As part of a policy aimed at providing universal access to primary education, the government of Uganda in 1997 eliminated primary school fees. The result was almost doubling of enrollments which schools were unprepared to accommodate and that put the school system on the verge of collapse under tremendous pressure.
IDA provided emergency funds to finance the education sector budget and to respond to the surge of enrollments. But, more importantly, this Education Sector Adjustment Credit (ESAC) provided the framework for a harmonized and coordinated donor support to the sector. Together with the governments of the UK, Denmark, Netherlands, Ireland, and the US, as well as the EU, IDA prepared and supported an education sector investment operation, with the long-term aim of enabling the government of Uganda to use resources efficiently, protect the quality of teaching and learning, and strengthen management of the sector. Uganda was the first country in Africa to have a coordinated and harmonized donor support to the education sector.
Primary enrollment was not only sustained, but has continued to grow. Uganda's own universal primary education policy resulted in an increase in primary school enrolment from 3.1 million in 1996 to 7.3 million in 2006 and removed wealth and gender gaps among primary pupils. Resources are now being used efficiently to manage the school system.
- The level of resources available for the government's universal primary education program increased, including the government's increased share for recurrent expenditures and parents' voluntary contributions. The government is providing over 30 percent of the discretionary recurrent budget to education; of this 65 percent is for primary education.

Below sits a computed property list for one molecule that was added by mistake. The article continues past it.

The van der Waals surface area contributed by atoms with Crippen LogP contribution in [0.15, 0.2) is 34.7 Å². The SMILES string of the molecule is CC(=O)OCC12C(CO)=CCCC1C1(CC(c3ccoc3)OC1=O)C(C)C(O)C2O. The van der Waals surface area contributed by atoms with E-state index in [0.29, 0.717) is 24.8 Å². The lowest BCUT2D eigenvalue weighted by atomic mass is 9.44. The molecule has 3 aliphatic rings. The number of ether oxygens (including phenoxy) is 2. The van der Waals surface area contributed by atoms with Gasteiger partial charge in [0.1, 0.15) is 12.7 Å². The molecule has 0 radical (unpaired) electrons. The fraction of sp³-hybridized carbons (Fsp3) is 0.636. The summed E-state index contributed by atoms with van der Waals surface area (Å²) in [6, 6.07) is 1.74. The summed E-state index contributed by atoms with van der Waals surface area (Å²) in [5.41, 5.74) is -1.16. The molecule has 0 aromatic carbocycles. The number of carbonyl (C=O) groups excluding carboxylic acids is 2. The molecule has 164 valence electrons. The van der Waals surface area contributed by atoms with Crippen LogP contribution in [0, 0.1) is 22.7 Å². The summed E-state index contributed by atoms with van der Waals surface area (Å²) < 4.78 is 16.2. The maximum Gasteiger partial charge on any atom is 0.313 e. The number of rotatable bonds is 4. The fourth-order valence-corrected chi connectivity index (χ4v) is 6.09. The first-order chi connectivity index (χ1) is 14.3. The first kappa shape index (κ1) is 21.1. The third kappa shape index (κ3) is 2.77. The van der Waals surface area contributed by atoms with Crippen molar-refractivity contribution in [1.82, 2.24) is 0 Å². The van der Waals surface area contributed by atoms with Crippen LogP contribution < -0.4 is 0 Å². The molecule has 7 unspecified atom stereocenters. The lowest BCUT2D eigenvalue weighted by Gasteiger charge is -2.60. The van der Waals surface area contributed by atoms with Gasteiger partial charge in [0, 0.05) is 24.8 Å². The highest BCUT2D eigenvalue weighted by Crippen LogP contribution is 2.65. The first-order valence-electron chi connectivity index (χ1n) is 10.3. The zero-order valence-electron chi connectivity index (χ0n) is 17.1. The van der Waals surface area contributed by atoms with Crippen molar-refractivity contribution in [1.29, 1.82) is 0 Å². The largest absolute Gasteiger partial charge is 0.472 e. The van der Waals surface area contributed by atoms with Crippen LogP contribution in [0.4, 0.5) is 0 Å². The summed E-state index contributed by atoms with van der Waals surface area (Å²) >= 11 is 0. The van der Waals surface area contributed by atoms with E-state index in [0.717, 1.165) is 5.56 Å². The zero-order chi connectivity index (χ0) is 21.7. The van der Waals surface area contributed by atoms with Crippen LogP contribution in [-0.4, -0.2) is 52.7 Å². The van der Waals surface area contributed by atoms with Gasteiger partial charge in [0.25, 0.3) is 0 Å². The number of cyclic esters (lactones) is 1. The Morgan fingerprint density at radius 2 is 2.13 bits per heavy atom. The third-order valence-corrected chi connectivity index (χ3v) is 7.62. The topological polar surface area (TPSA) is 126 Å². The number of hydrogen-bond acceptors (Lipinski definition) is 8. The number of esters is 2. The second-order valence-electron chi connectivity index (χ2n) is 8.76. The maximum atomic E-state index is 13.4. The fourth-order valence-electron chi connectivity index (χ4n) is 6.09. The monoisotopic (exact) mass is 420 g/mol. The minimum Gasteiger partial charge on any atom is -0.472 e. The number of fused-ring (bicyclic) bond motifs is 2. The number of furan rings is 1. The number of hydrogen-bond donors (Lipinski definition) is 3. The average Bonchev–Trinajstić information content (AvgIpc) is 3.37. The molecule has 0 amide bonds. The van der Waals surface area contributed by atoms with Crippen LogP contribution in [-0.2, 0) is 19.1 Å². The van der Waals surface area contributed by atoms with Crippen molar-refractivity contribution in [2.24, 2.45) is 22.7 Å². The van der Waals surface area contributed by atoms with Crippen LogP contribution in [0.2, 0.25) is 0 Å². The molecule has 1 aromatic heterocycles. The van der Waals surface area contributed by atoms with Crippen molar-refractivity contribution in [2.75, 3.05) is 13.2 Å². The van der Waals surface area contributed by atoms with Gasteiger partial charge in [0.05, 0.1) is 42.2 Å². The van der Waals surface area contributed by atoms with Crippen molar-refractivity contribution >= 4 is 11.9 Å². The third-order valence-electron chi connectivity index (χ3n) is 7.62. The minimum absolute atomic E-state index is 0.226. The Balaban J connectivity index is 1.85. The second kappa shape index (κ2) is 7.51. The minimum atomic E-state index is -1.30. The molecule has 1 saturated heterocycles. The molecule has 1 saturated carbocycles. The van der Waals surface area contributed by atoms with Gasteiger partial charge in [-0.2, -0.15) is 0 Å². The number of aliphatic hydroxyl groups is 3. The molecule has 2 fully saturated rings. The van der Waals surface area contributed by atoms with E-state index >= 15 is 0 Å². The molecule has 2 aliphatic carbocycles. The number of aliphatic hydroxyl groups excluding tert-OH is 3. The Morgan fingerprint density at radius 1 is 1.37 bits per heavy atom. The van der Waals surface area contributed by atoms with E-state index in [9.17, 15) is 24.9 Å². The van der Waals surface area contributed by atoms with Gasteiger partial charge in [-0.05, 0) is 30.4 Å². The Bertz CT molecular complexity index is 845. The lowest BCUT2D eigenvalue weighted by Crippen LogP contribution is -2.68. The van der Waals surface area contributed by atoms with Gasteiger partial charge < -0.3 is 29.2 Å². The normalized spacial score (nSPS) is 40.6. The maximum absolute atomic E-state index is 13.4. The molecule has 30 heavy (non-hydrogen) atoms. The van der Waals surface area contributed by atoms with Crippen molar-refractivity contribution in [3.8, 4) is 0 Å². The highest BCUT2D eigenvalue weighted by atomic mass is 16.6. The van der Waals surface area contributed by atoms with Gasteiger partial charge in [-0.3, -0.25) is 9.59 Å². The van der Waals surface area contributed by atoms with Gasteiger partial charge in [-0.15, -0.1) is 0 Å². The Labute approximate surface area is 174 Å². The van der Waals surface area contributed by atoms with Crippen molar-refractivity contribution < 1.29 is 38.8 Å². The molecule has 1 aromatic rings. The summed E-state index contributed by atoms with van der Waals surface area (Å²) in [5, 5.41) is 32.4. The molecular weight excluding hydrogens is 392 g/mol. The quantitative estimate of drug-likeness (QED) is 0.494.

- Flexible external funding enabled coverage of all priorities, including those of a recurrent nature. Share of recurrent expenditure on primary education exceeded 20 percent on average during the project.
- Accountability and transparency improved. By announcing education transfers in
newspapers and on the radio, the government informed parent associations of the amount of
money their schools should be receiving. The government’s campaign for better tracking and
transparency helped reduce leakage: resources reaching schools increased from 13 percent in 1996 to 80 percent in 2000.
- More efficient decentralized methods for classroom construction were successfully introduced. Payroll management was substantially improved (“ghost teachers,” previously 20 percent of the wage bill, were removed) and salaries are now paid on time.
- Uganda has shown progressive improvements in quality: for example, the percentage of pupils achieving defined levels of competency in literacy in the third primary level had increased to 46 percent in 2006 from 19 percent in 1996.
- IDA provided US$155 million, of which US$75 million was a grant in the context of the Heavily Indebted Poor Countries Initiative.
- IDA helped the government establish a framework for coordinated donor support for universal access to primary education, the basis for scaling up support to the sector through the budget.
- IDA played a key role in helping the Ministry of Education and Sports build its partnership with other donor agencies through its technical support, including provision of day-to-day support and quality technical inputs.
- The IDA team helped Uganda establish an annual education sector review process which involves all stakeholders (district officials, members of parliament, NGOs and academia) to review progress, challenges and charting a way forward for the sector. IDA pioneered the use of Public Expenditure Tracking Surveys (PETS) in Uganda to detect leakage in budget allocations.
The UK, Denmark, EU, Ireland, the US, Netherland, Germany and UNICEF.
Once the project was completed in 2000, IDA support continued through an overall poverty reduction support credit. This kind of ongoing financing is possible when an institutional platform, firmly established in the country's own systems, is in place to absorb and efficiently use external budget support. In the case of Uganda, and other IDA beneficiaries, all donor assistance for education is harmonized through this agreed-to platform. The institutional structure also provides a platform–that includes civil society–for continuous policy dialogue–particularly to improve learning quality and retention. Efforts to improve quality are beginning to pay-off.